United States v. Spoor, No. 16-2972 (2d Cir. 2018)

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Justia Opinion Summary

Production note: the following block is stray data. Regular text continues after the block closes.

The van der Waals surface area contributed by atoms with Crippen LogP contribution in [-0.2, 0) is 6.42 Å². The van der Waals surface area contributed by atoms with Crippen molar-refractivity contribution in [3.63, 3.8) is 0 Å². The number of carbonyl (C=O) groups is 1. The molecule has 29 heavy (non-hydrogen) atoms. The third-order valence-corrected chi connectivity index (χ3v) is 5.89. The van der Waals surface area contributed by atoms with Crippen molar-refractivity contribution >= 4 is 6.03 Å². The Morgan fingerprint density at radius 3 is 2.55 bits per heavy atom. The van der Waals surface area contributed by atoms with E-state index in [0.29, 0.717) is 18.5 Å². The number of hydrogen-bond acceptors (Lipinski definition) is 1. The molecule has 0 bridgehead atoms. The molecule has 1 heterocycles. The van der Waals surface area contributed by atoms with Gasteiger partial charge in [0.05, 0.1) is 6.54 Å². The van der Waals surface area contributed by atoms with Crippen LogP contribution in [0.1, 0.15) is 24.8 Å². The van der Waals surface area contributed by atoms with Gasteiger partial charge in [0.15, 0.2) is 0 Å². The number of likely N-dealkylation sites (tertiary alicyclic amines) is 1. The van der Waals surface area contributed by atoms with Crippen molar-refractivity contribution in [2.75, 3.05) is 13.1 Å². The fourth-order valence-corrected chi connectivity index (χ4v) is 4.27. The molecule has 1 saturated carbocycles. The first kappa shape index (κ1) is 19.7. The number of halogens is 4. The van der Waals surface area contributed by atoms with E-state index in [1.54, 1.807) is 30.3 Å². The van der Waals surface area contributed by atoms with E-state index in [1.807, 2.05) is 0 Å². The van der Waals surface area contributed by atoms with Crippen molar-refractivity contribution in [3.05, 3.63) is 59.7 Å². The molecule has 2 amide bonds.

The Second Circuit affirmed defendant's conviction and sentence for two counts of production of child pornography and four counts of possession of child pornography. The court held that the evidence was sufficient to convict defendant; the district court did not abuse its discretion by admitting evidence of his prior conviction for Criminal Sexual Act in the First Degree; and defendant's sentence of 360 months in prison and fifteen years of supervised release was substantively reasonable.